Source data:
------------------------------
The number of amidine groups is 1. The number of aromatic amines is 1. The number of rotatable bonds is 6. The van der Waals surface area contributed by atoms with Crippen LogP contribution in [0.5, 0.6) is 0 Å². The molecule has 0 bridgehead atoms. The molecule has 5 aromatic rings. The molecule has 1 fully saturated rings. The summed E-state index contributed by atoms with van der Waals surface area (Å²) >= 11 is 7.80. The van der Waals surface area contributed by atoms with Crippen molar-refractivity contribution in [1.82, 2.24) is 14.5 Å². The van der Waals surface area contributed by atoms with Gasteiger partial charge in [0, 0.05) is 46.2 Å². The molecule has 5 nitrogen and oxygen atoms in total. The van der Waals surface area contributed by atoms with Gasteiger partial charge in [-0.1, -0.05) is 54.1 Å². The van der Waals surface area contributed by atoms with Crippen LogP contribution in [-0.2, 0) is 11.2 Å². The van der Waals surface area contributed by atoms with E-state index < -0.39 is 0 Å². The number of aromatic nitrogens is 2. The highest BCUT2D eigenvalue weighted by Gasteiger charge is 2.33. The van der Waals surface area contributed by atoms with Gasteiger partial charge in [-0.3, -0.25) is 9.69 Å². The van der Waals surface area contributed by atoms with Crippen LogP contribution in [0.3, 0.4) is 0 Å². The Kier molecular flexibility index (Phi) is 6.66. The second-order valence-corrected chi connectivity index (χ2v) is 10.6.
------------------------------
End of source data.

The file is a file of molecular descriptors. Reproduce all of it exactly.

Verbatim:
The number of amidine groups is 1. The number of aromatic amines is 1. The number of rotatable bonds is 6. The van der Waals surface area contributed by atoms with Crippen LogP contribution in [0.5, 0.6) is 0 Å². The molecule has 0 bridgehead atoms. The molecule has 5 aromatic rings. The molecule has 1 fully saturated rings. The summed E-state index contributed by atoms with van der Waals surface area (Å²) >= 11 is 7.80. The van der Waals surface area contributed by atoms with Crippen molar-refractivity contribution in [1.82, 2.24) is 14.5 Å². The van der Waals surface area contributed by atoms with Gasteiger partial charge in [0, 0.05) is 46.2 Å². The molecule has 5 nitrogen and oxygen atoms in total. The van der Waals surface area contributed by atoms with Gasteiger partial charge in [-0.1, -0.05) is 54.1 Å². The van der Waals surface area contributed by atoms with Crippen LogP contribution in [-0.2, 0) is 11.2 Å². The van der Waals surface area contributed by atoms with E-state index < -0.39 is 0 Å². The number of aromatic nitrogens is 2. The highest BCUT2D eigenvalue weighted by Gasteiger charge is 2.33. The van der Waals surface area contributed by atoms with Gasteiger partial charge in [-0.3, -0.25) is 9.69 Å². The van der Waals surface area contributed by atoms with Crippen LogP contribution in [0.3, 0.4) is 0 Å². The Kier molecular flexibility index (Phi) is 6.66. The second-order valence-corrected chi connectivity index (χ2v) is 10.6.